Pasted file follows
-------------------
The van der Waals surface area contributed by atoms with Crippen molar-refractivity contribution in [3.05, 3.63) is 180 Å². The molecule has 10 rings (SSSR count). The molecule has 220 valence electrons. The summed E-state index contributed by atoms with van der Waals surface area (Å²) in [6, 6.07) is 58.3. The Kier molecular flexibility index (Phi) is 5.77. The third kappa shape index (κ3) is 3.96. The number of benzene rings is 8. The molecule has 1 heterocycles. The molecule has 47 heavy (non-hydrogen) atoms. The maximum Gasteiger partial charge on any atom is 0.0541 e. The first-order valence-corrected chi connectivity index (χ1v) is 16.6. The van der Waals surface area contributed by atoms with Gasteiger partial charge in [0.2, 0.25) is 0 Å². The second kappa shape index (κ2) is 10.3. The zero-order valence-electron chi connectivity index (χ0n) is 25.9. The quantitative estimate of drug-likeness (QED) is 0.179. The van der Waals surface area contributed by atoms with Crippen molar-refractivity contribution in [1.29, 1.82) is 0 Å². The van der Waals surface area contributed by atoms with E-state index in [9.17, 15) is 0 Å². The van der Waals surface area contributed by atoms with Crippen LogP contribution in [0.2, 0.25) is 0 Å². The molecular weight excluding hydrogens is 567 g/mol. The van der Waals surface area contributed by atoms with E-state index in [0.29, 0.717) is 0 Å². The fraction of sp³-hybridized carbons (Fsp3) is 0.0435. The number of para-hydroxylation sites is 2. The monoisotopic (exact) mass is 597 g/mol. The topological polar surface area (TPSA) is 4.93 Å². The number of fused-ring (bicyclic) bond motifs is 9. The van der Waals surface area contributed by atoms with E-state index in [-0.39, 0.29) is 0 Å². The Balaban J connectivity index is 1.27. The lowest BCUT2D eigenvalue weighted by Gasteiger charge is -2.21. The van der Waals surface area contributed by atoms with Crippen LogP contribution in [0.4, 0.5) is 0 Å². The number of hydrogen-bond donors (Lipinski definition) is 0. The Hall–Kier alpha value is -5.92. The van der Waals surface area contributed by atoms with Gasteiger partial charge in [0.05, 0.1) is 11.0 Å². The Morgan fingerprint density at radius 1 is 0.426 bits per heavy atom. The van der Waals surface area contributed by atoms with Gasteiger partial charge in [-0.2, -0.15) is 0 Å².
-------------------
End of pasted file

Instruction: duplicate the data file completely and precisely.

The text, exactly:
The van der Waals surface area contributed by atoms with Crippen molar-refractivity contribution in [3.05, 3.63) is 180 Å². The molecule has 10 rings (SSSR count). The molecule has 220 valence electrons. The summed E-state index contributed by atoms with van der Waals surface area (Å²) in [6, 6.07) is 58.3. The Kier molecular flexibility index (Phi) is 5.77. The third kappa shape index (κ3) is 3.96. The number of benzene rings is 8. The molecule has 1 heterocycles. The molecule has 47 heavy (non-hydrogen) atoms. The maximum Gasteiger partial charge on any atom is 0.0541 e. The first-order valence-corrected chi connectivity index (χ1v) is 16.6. The van der Waals surface area contributed by atoms with Gasteiger partial charge in [0.2, 0.25) is 0 Å². The second kappa shape index (κ2) is 10.3. The zero-order valence-electron chi connectivity index (χ0n) is 25.9. The quantitative estimate of drug-likeness (QED) is 0.179. The van der Waals surface area contributed by atoms with Crippen molar-refractivity contribution in [1.29, 1.82) is 0 Å². The van der Waals surface area contributed by atoms with E-state index in [9.17, 15) is 0 Å². The van der Waals surface area contributed by atoms with Crippen LogP contribution in [0.2, 0.25) is 0 Å². The molecular weight excluding hydrogens is 567 g/mol. The van der Waals surface area contributed by atoms with E-state index in [0.29, 0.717) is 0 Å². The fraction of sp³-hybridized carbons (Fsp3) is 0.0435. The number of para-hydroxylation sites is 2. The monoisotopic (exact) mass is 597 g/mol. The topological polar surface area (TPSA) is 4.93 Å². The number of fused-ring (bicyclic) bond motifs is 9. The van der Waals surface area contributed by atoms with E-state index in [-0.39, 0.29) is 0 Å². The Balaban J connectivity index is 1.27. The lowest BCUT2D eigenvalue weighted by Gasteiger charge is -2.21. The van der Waals surface area contributed by atoms with Crippen LogP contribution in [0.4, 0.5) is 0 Å². The number of hydrogen-bond donors (Lipinski definition) is 0. The Hall–Kier alpha value is -5.92. The van der Waals surface area contributed by atoms with Gasteiger partial charge in [0.05, 0.1) is 11.0 Å². The Morgan fingerprint density at radius 1 is 0.426 bits per heavy atom. The van der Waals surface area contributed by atoms with Gasteiger partial charge in [-0.2, -0.15) is 0 Å².